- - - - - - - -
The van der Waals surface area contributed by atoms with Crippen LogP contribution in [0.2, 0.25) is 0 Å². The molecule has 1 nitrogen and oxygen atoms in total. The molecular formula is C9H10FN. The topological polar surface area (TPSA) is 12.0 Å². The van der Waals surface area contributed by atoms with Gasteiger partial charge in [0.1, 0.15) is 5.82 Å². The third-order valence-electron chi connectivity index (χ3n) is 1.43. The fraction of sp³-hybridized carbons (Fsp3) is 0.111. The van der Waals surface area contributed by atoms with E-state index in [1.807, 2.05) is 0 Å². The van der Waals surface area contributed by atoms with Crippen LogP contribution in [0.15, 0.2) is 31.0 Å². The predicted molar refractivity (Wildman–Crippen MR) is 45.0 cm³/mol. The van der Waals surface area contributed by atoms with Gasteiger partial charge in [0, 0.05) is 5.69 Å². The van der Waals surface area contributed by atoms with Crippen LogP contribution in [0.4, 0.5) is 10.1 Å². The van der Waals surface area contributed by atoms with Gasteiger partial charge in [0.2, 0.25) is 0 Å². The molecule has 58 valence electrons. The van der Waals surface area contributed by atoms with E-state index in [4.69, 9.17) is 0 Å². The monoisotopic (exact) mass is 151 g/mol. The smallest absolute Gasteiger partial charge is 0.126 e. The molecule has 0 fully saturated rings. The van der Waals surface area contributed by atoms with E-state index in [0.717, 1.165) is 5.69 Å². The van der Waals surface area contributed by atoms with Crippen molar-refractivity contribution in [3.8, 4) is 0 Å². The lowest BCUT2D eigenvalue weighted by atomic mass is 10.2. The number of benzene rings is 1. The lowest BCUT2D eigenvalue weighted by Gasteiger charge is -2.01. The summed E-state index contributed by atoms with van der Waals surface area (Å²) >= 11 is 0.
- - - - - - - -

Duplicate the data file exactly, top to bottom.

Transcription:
The van der Waals surface area contributed by atoms with Crippen LogP contribution in [0.2, 0.25) is 0 Å². The molecule has 1 nitrogen and oxygen atoms in total. The molecular formula is C9H10FN. The topological polar surface area (TPSA) is 12.0 Å². The van der Waals surface area contributed by atoms with Gasteiger partial charge in [0.1, 0.15) is 5.82 Å². The third-order valence-electron chi connectivity index (χ3n) is 1.43. The fraction of sp³-hybridized carbons (Fsp3) is 0.111. The van der Waals surface area contributed by atoms with E-state index in [1.807, 2.05) is 0 Å². The van der Waals surface area contributed by atoms with Crippen LogP contribution in [0.15, 0.2) is 31.0 Å². The predicted molar refractivity (Wildman–Crippen MR) is 45.0 cm³/mol. The van der Waals surface area contributed by atoms with Gasteiger partial charge in [0, 0.05) is 5.69 Å². The van der Waals surface area contributed by atoms with Crippen LogP contribution in [0.4, 0.5) is 10.1 Å². The van der Waals surface area contributed by atoms with Gasteiger partial charge in [0.2, 0.25) is 0 Å². The molecule has 58 valence electrons. The van der Waals surface area contributed by atoms with E-state index in [4.69, 9.17) is 0 Å². The monoisotopic (exact) mass is 151 g/mol. The smallest absolute Gasteiger partial charge is 0.126 e. The molecule has 0 fully saturated rings. The van der Waals surface area contributed by atoms with E-state index in [0.717, 1.165) is 5.69 Å². The van der Waals surface area contributed by atoms with Crippen molar-refractivity contribution in [3.8, 4) is 0 Å². The lowest BCUT2D eigenvalue weighted by atomic mass is 10.2. The number of benzene rings is 1. The lowest BCUT2D eigenvalue weighted by Gasteiger charge is -2.01. The summed E-state index contributed by atoms with van der Waals surface area (Å²) >= 11 is 0.